The palace’s southern gate opens to a seaside promenade. The promenade is the most lively boulevard in Split, with rows of stylish boutiques and beachfront cafes. While in Split, one can swim at Bacvice Beach and shop at the vibrant Green Market. Klis fortress, perched on a clifftop, is just nine miles from Split and a must-visit for fans of Games Of Thrones. The orange-roofed houses provide a vivid contrast to the turquoise sea water and there’s plenty to do and see in the bustling city. Split is also the main departure port for trips to the gorgeous Dalmatian islands of Hvar, Vis, Brac, and Solta, among others.
Hvar is a gorgeous Croatian island off the Dalmatian coast that attracts the wealthy, celebrities, and partygoers. The trendy city of Hvar has some of the country’s best luxury resorts and swishy restaurants. The waterfront is lined with expensive yachts with people partying till the small hours of the morning. However, there is much more to Hvar than being a party place. You will be mesmerized by the beauty of unspoiled beaches, secluded coves, lavender fields, and lush vineyards. The car-free Hvar city has an impressive town square, charming churches, Gothic palaces, and a hilltop fortress from where you can get a bird’s-eye view of the blue sea and the surrounding islands. You may rent a boat to visit the nearby Pakelni islands, which are known for their white sandy beaches and secret lagoons.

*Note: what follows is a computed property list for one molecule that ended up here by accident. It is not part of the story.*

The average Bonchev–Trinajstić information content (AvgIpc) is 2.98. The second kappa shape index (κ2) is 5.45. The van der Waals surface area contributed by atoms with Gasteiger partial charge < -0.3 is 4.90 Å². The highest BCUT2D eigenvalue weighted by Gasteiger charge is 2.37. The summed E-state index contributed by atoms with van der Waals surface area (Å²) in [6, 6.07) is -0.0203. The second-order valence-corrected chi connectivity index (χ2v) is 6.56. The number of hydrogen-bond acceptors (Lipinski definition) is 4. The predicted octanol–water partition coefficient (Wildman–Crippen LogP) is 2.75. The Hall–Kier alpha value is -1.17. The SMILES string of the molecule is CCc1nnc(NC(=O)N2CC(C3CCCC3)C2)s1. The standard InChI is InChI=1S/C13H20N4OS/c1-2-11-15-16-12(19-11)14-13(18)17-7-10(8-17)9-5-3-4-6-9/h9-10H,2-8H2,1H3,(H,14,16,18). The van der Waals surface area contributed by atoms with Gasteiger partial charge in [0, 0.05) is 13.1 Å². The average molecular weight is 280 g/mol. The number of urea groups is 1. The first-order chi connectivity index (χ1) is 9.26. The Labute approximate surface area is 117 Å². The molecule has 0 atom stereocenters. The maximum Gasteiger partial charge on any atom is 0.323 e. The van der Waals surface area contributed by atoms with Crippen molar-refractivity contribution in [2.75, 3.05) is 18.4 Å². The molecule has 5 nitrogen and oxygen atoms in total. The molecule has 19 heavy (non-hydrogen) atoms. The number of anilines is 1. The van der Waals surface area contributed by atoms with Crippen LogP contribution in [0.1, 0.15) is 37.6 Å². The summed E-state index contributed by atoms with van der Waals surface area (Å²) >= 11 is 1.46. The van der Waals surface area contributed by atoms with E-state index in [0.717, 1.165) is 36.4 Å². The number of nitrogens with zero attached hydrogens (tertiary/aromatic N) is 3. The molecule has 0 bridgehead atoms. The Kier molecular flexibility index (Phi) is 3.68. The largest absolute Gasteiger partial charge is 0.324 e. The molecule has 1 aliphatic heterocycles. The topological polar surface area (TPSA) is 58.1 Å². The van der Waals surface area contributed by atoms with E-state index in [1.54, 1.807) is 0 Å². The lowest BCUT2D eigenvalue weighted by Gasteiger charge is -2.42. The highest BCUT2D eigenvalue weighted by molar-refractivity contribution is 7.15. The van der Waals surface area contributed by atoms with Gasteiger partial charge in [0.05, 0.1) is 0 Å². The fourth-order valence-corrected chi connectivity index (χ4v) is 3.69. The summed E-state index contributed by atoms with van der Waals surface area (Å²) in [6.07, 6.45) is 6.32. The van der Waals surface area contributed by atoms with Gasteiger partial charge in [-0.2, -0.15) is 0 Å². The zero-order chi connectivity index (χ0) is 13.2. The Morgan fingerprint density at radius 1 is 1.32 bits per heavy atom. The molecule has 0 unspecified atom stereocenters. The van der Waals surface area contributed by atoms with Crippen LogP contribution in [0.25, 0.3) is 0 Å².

One can take day tours to explore the Paklen islands around Hvar. The most popular tour includes a visit to the Green and Blue caves. Green Cave, on the Ravnik islet, is a natural phenomenon that happens when the sun’s rays reach the cave’s bottom and reflect the green algae that grow there. You can swim and cliff jump in the Green Cave. The Blue Cave on Bisevo Island’s islet is a must-see. Sun rays seep into the cave and bathe the interiors of the small cave, giving it an ethereal blue hue. Stinvia (Vis Island), a hidden lagoon tucked between two towering rocky cliffs, is artistic and breathtaking.
Dubrovnik dubbed the “Pearl of the Adriatic,” has always been a tourist hotspot. However, since its treasures were featured prominently in Game of Thrones, the city was elevated to the status of a “must-see destination”. The old town jutting out into the sea, the cobbled streets, elegant palaces, and classy churches will take you into a bygone era. . The majestic city walls encircling the old town are topped by a two-kilometer-long walkway. It is a stimulating experience to walk around the majestic wall and reach the vantage point. The panoramic view of orange terracotta rooftops, church towers, blue sky, and the glistening Adriatic sea will definitely leave you spell-bound.